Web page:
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How can i explain my coworker that this is unnecessary complexity and redundant data?

He wants to have a table of years because many tables have the 'year' value, and he also want to have relation table with names and years, this would add unnecessary inner joins and Foreign i insist that this is wrong, i just want to make sure this is not a good practice...

Database diagram picture

  • Perhaps a calendar table is a concept worth looking into. – LowlyDBA Feb 6 at 17:17
  • @LowlyDBA - A vehicle "model year" is probably independent of "time zones". OTOH, reporting on how many sales happened in a "day" might worry about the timezone for the "date" in a report. – Rick James Feb 10 at 19:17
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vehicle_year should be datatype YEAR.

Dates should be datatype DATE. Even if you need to break apart a date into its component parts, it is almost always better to do it that way instead of having a dimension table with dates and their parts.

In general, do not "normalize" any 'continuous' value -- dates, integers, floats, etc.

As kevensky pointed out, there is a use case for going the other direction for "reports" that need to display zero for missing years (or whatever). But this is not linked in any way to the main tables. Instead it is used something like

SELECT y.year,
       COALESCE(SUM(m.stuff), 0),
       ...
    FROM Years AS y
    LEFT JOIN my_table AS m
    GROUP BY...

Note how the LEFT JOIN includes all the years from the Years table. (You may want to limit the range with a WHERE clause.)

And the COALESCE is used to turn NULL for a missing year into 0. Or N/A. Or No data. Or whatever.

While I am at it, I would suggest that normalizing "model" is also "over-normalization". The model name spelled out is perfectly fine in the Vehicle table.

When should you normalize?

  • Not unique -- People's names.
  • When the value is likely to change -- Vehicle owner (but this needs a many:many table)
  • There is a lot of ancillary data -- Company (with address, etc)
  • To save space -- the name is long and the table is big; not for 2-letter country_code versus 4-byte INT.

Model year is self-identifying, never changes, not big, has no ancillary data.

Vehicle make and model are mostly similar to model year. Ditto for engine size, color, price, etc.

Let me branch off into a hypothecal query: "What years (model_years, that is) did Chevrolet produce their Impala model?"

That could be answered by `SELECT DISTINCT model_year FROM Vehicle WHERE make = ...;". That gets the answer from the available Vehicles in your table.

Or you might have it from a historical web site that lists the answer. Now you need a table with PRIMARY KEY(make, model) and various info on the history of old cars.

That leads to a messier situation -- hierarchical info. Note: GM > Chevrolet > Impala > LT. "Locations" have a similar problem: USA > Georgia > Fulton County > Atlanta > address. Generally, normalization at each level is gross overkill and should be avoided.

because many tables have the 'year' value

Well, the 'textbook' argument for normalization fails miserably here. It says that you should normalize in order to have the value sitting in a single place to make it easy to change. But if that year represents a vehicle's model_year for one table, but your child's birthday for another table and your graduation in another, you certainly don't want to be changing the value.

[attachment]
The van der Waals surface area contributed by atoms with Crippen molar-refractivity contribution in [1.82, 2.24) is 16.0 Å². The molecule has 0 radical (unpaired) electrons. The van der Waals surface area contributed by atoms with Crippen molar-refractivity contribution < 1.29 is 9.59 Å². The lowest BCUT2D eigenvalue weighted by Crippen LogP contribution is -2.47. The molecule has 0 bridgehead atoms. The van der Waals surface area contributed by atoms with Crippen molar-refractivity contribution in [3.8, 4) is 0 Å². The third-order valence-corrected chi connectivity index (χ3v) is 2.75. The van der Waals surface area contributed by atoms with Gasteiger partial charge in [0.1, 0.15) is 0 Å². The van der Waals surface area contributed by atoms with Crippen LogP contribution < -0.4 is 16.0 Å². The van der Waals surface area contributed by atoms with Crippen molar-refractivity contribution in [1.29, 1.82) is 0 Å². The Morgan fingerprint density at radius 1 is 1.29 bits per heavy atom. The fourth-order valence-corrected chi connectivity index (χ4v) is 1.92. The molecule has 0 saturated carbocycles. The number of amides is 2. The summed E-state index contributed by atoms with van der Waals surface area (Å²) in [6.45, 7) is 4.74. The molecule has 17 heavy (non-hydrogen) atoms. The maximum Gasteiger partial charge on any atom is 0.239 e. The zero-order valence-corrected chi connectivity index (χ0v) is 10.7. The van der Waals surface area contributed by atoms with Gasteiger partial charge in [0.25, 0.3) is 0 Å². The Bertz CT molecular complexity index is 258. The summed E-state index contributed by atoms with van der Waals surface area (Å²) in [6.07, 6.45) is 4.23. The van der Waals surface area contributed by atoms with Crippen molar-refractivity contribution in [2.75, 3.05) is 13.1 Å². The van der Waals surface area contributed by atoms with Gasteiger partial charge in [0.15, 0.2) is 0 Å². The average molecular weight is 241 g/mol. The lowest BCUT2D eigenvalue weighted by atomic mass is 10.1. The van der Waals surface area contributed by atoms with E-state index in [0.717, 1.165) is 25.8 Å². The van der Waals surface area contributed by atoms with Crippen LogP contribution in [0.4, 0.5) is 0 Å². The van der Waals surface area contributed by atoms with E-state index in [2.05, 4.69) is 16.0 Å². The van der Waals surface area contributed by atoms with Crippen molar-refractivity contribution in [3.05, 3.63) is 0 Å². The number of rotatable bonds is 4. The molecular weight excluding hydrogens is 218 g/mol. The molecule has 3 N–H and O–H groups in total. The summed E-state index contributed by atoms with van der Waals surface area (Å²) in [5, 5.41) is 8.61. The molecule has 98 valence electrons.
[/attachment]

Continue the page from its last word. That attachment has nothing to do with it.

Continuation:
Think of the normalization table as an "Entity" such as a person, a place, a company, a picture, a web posting, etc. You give the Entity a unique identifier (PRIMARY KEY) so that everyone can refer to it easily. In the table, you have a printable name, a location, a "likes" counter, etc, etc.

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  • Just to add, OP can end with a range of years in the [VehicleModel] table because users can need to select a (valid) year for a specific model search. – jean Feb 10 at 19:06
  • @jean - Good point. Meanwhile, I would lean toward model being the spelled out, not turned into an ID. (Hmmm... Can two different manufacturers have the same "model"?) – Rick James Feb 10 at 19:14
  • It can become extremely complex if we start to think about all small things like the same model can be fabricated in a number of plants in a number of countries in different periods, it can need even a new [BaseVehicleModel] table. But all is speculation over real OP requirements. Most of the times a [Observation] field will be sufficient – jean Feb 10 at 19:29
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I used a years table for reporting where it was possible with the right amount of filters not to have any results for that year. Client still wanted to see the amount for that year even if it was zero. By having a years table you guaranteed that there would a value of for every one. The alternative was doing outer joins which I felt would impair performance by requiring more scans.

Your use case may vary but it's not always a bad idea

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  • Interesting. May we says that a years table could be useful in cases where analytics over dates are a primary requirement required? I wonder what would have been done if they wanted months too, though. – watery Feb 6 at 17:12
  • @watery I had a months table too for the same solution. It also helped when the fiscal year was not the calendar year. So cal_years, mon_years, fiscal_years, fiscal_months – kevinsky Feb 6 at 19:07
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As a quick answer, I'd say you're using a number to relate another number - and only that (no extra value in present in that years table).

Then, as you already said, querying for years would require extra efforts (joins, subqueries, and so forth).

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